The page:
NUPGE Annual Report: 2019 in Review | National Union of Public and General Employees

NUPGE Annual Report: 2019 in Review

“I take a great deal of pride in our record of the past year. This annual report is just a snapshot of what we worked on and accomplished in 2019. I think, and hope you agree, it is an impressive record of the work of a relatively small group of skilled and dedicated staff.” ― Larry Brown, NUPGE President

Ottawa (20 Dec. 2019) ― The National Union of Public and General Employees (NUPGE) has released its annual report entitled 2019 in Review.

The following is an excerpt from the report. You can read the full report on nupge.ca.

Introduction

It’s been another active year for the National Union of Public and General Employees (NUPGE)!

It’s difficult to start anywhere else than with our successful Convention in June. Over 350 members of the National Union met in the historic city of Winnipeg, which was in full swing marking the 100-year anniversary of the Winnipeg General Strike. Surrounded by the echoes of that important fight for workers’ rights and social justice, NUPGE members took part in our democratic process that lays out the vision for the union for the next 3 years. The decision-making that takes place at our conventions helps build our capacity on the ground across the country and our presence at the national level.

The Convention also saw the acclamation of Bert Blundon, long-time activist from the Newfoundland and Labrador Association of Public and Private Employees (NAPE) as the National Union’s new Secretary-Treasurer. It was also at this time that we said goodbye to 2 important people in the union: Elisabeth Ballermann, Secretary-Treasurer and long-time activist from the Health Sciences Association of Alberta (HSAA), and Carol Meyer, the Managing Director, who had served on staff in a variety of roles over the years. Both were thanked for their years of leadership and contributions to the union and to working people.

While Convention is a massive undertaking, the National Union was occupied with many more issues throughout the year.

The National Union is particularly proud of the work we have been doing to examine how we as a union bridge the generational divide in our union. We are one of the only national unions examining this aspect of our membership. Stemming from our previous research on communicating with young members, the National Union carried out a survey examining generational cohesion in the union. This research became the cornerstone of the national women’s conference that NUPGE hosted in February.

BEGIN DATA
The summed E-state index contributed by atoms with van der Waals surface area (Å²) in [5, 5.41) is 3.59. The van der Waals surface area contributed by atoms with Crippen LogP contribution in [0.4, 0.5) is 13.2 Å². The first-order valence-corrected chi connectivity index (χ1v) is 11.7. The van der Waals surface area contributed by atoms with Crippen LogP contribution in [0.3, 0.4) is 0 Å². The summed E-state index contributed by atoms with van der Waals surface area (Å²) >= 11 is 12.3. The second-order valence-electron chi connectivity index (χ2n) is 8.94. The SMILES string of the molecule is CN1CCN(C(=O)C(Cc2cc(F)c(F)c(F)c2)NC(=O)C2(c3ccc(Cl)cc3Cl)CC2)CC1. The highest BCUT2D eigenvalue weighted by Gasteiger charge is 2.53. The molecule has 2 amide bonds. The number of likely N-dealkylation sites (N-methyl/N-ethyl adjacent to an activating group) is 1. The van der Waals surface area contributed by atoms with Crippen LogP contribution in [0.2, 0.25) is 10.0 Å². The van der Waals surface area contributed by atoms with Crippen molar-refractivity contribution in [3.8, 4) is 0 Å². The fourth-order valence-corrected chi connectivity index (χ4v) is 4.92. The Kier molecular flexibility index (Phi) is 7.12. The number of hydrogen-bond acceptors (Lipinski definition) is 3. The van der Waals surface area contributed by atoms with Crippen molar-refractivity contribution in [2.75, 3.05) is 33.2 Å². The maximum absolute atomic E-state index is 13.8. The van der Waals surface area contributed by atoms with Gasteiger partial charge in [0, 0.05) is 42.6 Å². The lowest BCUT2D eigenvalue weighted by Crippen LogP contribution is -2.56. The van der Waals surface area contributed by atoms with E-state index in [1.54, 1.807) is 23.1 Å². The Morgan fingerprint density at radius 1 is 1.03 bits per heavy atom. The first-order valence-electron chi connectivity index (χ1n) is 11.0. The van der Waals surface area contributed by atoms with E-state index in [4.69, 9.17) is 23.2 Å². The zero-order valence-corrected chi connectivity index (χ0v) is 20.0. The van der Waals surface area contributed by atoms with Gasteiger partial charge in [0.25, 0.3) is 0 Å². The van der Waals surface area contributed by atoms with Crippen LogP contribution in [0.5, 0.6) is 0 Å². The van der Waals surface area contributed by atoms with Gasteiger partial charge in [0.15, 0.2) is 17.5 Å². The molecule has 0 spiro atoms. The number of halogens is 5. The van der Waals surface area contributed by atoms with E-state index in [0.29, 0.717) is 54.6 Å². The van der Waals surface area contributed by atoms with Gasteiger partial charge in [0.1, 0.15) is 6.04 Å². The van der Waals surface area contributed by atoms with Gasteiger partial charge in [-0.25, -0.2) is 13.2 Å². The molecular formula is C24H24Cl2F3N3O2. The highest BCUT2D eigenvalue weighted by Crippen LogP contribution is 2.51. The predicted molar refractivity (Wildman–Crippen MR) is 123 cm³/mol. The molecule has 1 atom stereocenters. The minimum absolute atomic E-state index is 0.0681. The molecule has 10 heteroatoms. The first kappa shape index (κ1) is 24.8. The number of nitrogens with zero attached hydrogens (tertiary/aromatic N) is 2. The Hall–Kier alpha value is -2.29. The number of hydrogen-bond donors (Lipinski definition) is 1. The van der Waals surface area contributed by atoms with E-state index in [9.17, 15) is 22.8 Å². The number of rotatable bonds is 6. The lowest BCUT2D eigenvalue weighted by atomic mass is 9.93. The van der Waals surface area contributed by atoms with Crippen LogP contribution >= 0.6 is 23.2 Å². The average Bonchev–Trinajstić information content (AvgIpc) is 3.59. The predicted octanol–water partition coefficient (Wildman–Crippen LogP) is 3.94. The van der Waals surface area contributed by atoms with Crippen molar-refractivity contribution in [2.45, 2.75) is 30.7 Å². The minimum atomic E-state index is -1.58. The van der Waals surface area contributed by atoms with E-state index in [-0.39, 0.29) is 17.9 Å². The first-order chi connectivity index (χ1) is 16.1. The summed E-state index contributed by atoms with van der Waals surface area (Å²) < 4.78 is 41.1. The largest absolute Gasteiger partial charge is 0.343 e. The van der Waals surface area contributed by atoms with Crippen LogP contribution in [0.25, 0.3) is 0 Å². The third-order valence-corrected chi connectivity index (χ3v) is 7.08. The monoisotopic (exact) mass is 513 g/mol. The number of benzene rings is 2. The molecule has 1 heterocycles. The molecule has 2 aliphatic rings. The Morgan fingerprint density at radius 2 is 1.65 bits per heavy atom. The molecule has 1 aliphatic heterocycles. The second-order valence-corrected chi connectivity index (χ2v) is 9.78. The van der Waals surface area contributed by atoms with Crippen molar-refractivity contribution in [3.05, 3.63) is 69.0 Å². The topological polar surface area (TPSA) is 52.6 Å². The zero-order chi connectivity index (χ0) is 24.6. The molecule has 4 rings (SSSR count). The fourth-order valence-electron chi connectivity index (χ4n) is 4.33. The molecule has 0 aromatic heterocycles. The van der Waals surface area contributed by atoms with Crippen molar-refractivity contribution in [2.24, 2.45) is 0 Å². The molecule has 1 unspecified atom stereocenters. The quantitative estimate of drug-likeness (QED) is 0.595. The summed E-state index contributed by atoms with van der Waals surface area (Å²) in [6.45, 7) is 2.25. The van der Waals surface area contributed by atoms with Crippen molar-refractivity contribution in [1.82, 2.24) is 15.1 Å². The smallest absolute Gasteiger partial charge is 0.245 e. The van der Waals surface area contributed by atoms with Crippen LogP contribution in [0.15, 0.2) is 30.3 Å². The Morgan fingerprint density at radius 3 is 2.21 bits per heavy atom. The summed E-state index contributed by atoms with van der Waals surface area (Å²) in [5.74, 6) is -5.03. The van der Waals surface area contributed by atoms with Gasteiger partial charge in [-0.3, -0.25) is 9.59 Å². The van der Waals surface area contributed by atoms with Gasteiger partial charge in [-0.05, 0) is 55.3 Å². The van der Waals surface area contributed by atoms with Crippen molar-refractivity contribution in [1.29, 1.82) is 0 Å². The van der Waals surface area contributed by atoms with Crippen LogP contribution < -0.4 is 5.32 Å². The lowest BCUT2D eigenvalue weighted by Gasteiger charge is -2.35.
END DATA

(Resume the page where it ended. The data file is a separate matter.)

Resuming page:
This year, the National Union continued its long-standing practice of producing research and analysis that benefits our members and the public. We are very proud of a number of important research documents that were produced addressing the concerns of justice workers, and in particular, those who work in the correctional sector. The publications focused on segregation, overcrowding, and mental injury, bringing to light the issues our members in the sector have been raising for decades.

We also championed a number of causes this year, such as pressuring provincial governments to adopt presumptive legislation for post-traumatic stress disorder (PTSD) and occupational stress, as well as laws that outline an employer’s responsibility in developing an approach to preventing these types of injuries. Presumptive coverage means that if a worker is diagnosed with PTSD and/or other mental injuries, the injuries are assumed to be the result of workplace trauma. This removes the onus on workers to prove that mental injury was the result of some specific work-related events. These changes will make a world of difference for those who face trauma day in and day out.

Of course, the anti-union attacks keep coming on several fronts —– in New Brunswick, Nova Scotia, Ontario, Manitoba, Saskatchewan, and most recently in Alberta. Whether it is cutting jobs in the education sector, downsizing health care, or going after public pensions, we continue to see the lengths governments will go to in order to strip away the rights of working people and unions. But, true to our values, the Components of the National Union are defending members and their families while making our communities better places to live for everyone.

And, in October, voters went to the polls to elect a new government. To help inform members and the public on their choices, the National Union developed an extensive 2019 Federal Election Voter’s Guide to highlight the party platforms and track records of the Conservative, Liberal, NDP, and Green parties. With a new minority Liberal government in Ottawa, the National Union will continue to pursue the goals of truly universal health care that includes home care, action on climate change with a just transition, and of protecting workers’ rights all across the country.

This report provides the opportunity to reflect on and present some of the excellent work on which the National Union has been concentrating.

Read the full report on nupge.ca.


NUPGE

The National Union of Public and General Employees (NUPGE) is one of Canada's largest labour organizations with over 390,000 members. Our mission is to improve the lives of working families and to build a stronger Canada by ensuring our common wealth is used for the common good. — NUPGE